Though the theme of Module 1 is protein engineering, today will focus on a few key techniques used in DNA engineering. Because the sequence of proteins is determined by the sequence of the genes that encode them, learning how to manipulate DNA is an important first step. Today you will complete a cloning reaction to generate a protein expression vector that contains a gene that encodes a calcium-sensing protein. This process is illustrated in the schematic below. Later you will use this construct to engineer a new calcium-sensing protein.
Schematic of pRSET-IPC cloning.
First, the EGFP insert is PCR amplified to generate multiple copies of the fragment that are flanked by restriction enzymes sites. Next, this fragment and the pRSET vector are digested to create compatible ends. Last, the compatible ends of the digested insert and vector are 'glued together' in a ligation reaction.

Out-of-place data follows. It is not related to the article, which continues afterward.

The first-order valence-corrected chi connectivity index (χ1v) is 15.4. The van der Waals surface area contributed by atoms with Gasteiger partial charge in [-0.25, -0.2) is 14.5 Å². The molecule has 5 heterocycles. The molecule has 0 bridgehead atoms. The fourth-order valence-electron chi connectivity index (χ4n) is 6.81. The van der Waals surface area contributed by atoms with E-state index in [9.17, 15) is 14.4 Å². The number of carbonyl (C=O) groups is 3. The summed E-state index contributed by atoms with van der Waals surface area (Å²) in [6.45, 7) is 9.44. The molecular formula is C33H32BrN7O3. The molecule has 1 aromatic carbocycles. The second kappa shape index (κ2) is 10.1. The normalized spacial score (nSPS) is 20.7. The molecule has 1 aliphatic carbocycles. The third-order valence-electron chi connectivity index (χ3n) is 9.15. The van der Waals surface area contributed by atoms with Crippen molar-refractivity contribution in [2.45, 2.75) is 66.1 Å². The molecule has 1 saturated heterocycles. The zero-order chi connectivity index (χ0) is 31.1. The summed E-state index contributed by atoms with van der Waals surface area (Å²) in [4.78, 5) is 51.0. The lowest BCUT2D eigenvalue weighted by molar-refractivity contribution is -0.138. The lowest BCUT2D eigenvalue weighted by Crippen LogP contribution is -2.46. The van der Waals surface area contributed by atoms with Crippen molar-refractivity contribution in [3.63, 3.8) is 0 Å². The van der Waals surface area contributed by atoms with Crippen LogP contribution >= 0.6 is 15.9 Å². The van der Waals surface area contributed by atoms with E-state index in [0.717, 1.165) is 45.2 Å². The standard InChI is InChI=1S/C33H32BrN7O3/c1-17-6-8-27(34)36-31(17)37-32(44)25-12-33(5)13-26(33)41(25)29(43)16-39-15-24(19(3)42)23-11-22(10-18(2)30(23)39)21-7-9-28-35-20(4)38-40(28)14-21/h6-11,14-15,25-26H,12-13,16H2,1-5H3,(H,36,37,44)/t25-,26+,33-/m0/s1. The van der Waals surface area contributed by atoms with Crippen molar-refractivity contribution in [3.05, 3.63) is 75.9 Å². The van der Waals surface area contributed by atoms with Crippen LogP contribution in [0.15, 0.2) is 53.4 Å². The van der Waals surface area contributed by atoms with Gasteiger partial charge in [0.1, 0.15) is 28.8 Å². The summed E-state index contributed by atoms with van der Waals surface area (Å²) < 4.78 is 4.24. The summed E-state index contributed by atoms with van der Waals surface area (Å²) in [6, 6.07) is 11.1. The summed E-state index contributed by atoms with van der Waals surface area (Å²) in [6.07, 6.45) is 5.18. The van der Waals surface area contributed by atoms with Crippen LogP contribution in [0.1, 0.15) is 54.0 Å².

The cloning vector we will use is pRSET. This vector has several features that make it ideal for cloning and protein expression -- both of which are important for this module. The calcium-sensing protein we will study in Module 1 is inverse pericam (IPC). We will discuss this protein in much more detail later, for now it is sufficient to know that IPC was engineered to measure calcium concentrations. To generate your final product you will use three common DNA engineering techniques: PCR amplification, restriction enzyme digestion, and ligation.
The applications of PCR (polymerase chain reaction) are widespread, from forensics to molecular biology to evolution, but the goal of any PCR is the same: to generate many copies of DNA from a single or a few specific sequence(s) (called the “target” or “template”).